The information provided here about debt consolidation loans is for informational purposes only and is not intended as financial advice.
Of all possible ways to get out of the red and increase your net worth in a shorter period of time, debt consolidation is among the quickest and most effective.
How many times have you been faced with a choice between sticking to your budget and shelling out for your friend’s birthday party or happy hour with coworkers? Expenses add up on top of student loan repayments, and sometimes swiping a credit card feels like the easiest way to solve the problem in the short term. Maybe you’re exhausted by the fact that your income minus expenses does not equal the life you want to be living.
That is where debt consolidation can come in: switch out multiple loan payments with one loan on new terms that work better for your unique financial situation. It can take a matter of minutes or hours and save you thousands of dollars over the course of your debt obligation or allow you to pay off your debt sooner, and save you from the stress of dealing with multiple loans. Let’s explore how.
How debt consolidation works
A debt consolidation loan takes your existing debts and replaces them with one, new loan, making repayment more convenient by bundling multiple payments into a single, predictable one.
Though terms differ, debt consolidation often affords you the opportunity to either decrease your monthly payments or decrease the amount you’ll pay overall. Consult the following decision tree, which outlines these options based on the goal that is right for you:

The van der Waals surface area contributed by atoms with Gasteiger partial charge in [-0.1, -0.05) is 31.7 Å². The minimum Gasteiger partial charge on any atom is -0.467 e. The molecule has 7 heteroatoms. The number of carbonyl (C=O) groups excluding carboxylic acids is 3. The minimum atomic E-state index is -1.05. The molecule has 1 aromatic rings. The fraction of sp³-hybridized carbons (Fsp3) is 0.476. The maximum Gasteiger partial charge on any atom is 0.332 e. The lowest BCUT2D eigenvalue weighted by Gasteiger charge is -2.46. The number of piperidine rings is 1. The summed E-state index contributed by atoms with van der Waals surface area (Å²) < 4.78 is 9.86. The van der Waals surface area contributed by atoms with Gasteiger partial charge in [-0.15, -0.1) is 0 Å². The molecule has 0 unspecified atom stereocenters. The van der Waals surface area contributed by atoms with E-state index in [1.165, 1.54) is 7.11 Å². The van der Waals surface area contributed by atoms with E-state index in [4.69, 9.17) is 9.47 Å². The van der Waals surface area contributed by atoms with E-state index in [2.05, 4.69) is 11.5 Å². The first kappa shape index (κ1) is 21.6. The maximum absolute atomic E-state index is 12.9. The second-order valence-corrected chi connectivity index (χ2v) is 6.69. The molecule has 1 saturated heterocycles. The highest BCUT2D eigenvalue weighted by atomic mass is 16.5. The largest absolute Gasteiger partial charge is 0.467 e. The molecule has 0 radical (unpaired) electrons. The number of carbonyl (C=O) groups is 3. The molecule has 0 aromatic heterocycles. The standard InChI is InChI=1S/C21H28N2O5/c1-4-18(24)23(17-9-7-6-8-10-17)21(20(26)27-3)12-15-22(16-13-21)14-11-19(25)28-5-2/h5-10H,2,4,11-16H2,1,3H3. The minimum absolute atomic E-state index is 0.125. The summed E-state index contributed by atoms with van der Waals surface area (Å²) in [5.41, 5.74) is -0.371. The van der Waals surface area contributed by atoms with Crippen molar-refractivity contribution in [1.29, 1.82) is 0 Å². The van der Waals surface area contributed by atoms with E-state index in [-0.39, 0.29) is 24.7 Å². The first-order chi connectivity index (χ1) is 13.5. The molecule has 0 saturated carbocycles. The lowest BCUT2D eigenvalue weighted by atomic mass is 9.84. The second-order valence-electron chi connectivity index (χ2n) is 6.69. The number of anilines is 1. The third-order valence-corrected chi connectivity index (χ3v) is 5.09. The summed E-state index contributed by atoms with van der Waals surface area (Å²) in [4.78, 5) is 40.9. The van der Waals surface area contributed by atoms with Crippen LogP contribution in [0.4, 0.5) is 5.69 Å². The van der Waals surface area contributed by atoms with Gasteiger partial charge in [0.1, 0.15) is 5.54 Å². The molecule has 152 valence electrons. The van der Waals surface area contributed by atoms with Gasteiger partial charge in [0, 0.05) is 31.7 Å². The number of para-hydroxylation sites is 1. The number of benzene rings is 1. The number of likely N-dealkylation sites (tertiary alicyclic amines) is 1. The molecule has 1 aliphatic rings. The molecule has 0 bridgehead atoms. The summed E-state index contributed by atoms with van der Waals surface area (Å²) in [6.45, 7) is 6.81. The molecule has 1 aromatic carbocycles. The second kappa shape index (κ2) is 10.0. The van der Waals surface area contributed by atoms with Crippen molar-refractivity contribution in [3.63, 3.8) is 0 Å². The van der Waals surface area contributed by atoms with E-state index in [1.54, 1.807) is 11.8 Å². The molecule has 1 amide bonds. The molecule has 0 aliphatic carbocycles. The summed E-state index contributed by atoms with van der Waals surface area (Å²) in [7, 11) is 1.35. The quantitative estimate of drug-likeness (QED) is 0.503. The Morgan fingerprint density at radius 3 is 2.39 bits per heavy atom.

As you can see, if lower monthly payments work better for your financial situation, you can consolidate with a longer loan term, or a lower interest rate loan. If you would prefer to pay less overall, you can consolidate with a shorter loan term, or one with a lower interest rate.
How do debt consolidation loans ease the pain?
Let’s consider a hypothetical young professional named Chloe. Chloe just started a new marketing job. With a relatively high starting salary, she was surprised when after a couple of months in the new gig she was getting nervous about when her next paycheck would hit. At this stage of life, with no dependents and few obligations, she shouldn’t be living paycheck to paycheck.
But in addition to her monthly expenses, she had some student loans to pay off and a loan to help cover living expenses from her New York City internship last summer. Chloe has two $10,000 loans: a student loan with a 5% interest rate, and a private personal loan with a 15% interest rate. Both have to be paid off in equal monthly payments over the next five years. To put it simply, Chloe has to pay $425 every month ($188 for the federal loan and $237 for the private personal loan) until her debt is cleared in 5 years:
Eager to get out of her rut, Chloe explores debt consolidation.
Chloe shops around and learns that she can roll both of her loans into a single loan with an 8% interest rate. She has a choice: if she chooses to pay her loan back over a 5 year period, she cuts her monthly bill down to $405/month, and will save $1,265 over the 5 years.